The National League wild-card race is looking more chaotic than an episode of "Jon & Kate Plus 8." Or a Brock Lesnar family picnic.
Combatants? We have a few. San Francisco and Atlanta both have strong pitching and questionable hitting. Florida always finds a way to hang around. The Mets could still be a threat if a few players get healthy, and the Central Division is one big dysfunctional jumble of flawed teams with serious aspirations.
All things considered, the Colorado Rockies are just happy to be in the conversation. Think back to the end of May, when bad fundamentals and worse execution added up to an 18-28 record, and the Rockies were poised for the obligatory June white sale.
The window for introspection is short when teams underachieve, and general managers respond in different ways. Cleveland's Mark Shapiro has been consistent in his support of Eric Wedge because he believes it would be a "cop-out" to blame the manager for front-office decisions that backfired. That's a noble sentiment, for sure, but Wedge's best efforts haven't pulled the Tribe out of a season-long death spiral.
In contrast, Colorado GM Dan O'Dowd acted boldly and ordered a shakeup when the Rockies were tanking seven weeks into the season. He fired Clint Hurdle, Colorado's manager since 2002, and promoted bench coach Jim Tracy to the position.
Judging from his comments at the time, O'Dowd made the move out of a sense of resignation more than a belief that changing managers would be some sort of magic elixir. To put it bluntly, he was sick of watching bad baseball.
"If I felt stability was going to get us through this, we would have stayed with Clint," O'Dowd told reporters at the news conference announcing the managerial switch. "But it was obvious that wasn't going to work."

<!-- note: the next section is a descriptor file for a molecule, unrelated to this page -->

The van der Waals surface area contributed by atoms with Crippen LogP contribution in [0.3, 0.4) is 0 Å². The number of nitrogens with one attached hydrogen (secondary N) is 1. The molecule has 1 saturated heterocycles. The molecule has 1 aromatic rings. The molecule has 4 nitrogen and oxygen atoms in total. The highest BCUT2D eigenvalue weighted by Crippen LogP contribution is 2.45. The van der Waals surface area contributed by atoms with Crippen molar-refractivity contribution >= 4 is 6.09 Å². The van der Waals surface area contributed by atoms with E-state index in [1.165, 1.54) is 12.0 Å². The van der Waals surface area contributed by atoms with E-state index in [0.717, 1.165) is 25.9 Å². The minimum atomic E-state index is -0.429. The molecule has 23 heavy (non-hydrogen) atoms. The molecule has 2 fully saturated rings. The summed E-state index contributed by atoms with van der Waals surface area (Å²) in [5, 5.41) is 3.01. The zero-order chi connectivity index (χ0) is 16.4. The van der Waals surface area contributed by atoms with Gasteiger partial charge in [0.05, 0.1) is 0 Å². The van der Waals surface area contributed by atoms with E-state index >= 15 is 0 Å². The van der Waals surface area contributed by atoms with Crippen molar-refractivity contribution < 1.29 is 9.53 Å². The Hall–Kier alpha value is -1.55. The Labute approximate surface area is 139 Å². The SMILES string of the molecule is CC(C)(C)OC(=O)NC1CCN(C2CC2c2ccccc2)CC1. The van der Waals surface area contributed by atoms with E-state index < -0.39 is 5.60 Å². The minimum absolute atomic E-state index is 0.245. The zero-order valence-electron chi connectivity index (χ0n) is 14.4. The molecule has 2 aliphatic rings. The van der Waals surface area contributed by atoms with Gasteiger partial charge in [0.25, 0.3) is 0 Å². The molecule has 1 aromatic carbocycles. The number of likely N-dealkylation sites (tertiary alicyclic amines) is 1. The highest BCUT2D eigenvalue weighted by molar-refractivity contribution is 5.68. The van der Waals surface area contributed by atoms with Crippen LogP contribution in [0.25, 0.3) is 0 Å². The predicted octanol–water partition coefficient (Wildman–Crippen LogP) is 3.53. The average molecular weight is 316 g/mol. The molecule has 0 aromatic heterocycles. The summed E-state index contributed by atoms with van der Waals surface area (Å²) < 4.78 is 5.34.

Call it coincidence, luck or a short-term bump that's destined to fade, but Colorado baseball is suddenly relevant again. When the Rockies play San Diego on Thursday night in the opener of a four-game series at Petco Park, it will be with a renewed sense of purpose.
The Rockies are 29-13 since Tracy took over for Hurdle. The last time Denver was this fired up about baseball, Matt Holliday was wiping the blood off his chin after Game No. 163 of the 2007 season.
It's been a professional revival of sorts for Tracy, who appeared to be running out of chances in October 2007 when the Pirates fired him and ate the $1 million left on his contract. Tracy's critics in Pittsburgh said the move was necessary because he never showed emotion, got mad or held players accountable for their poor performances.
That version of Jim Tracy is nowhere to be found in Colorado. He's been straightforward, decisive and quick to let the players know where they stand. After being characterized as a doormat in Pittsburgh, Tracy made a point of establishing who was in charge in Colorado.
"He came in with an attitude of 'You guys are going to be held accountable for the way you play and the way you act on and off the field, and if you're not doing your job, you're not going to play,'" said pitcher Jason Marquis. "There were a lot of guys who had a lot of security with Clint being around. Now with Tracy, it's about winning. It's not about developing."
Hurdle was charismatic in a Tommy Lee Jones sort of way, with his big personality, booming voice and assortment of inspirational homilies. The Colorado players liked him personally, and several admitted to a sense of guilt over costing him his job. But when Hurdle's message stopped resonating and the atmosphere grew stale, a change was inevitable.
"Clint was the only manager I ever had in the big leagues," said All-Star outfielder Brad Hawpe. "I wouldn't be in the situation I'm in if he hadn't given me so many opportunities. But after a certain amount of time, things happen. That's the tough part about this job: When you're not winning, people have to go. It could have been the players just as easily as the manager."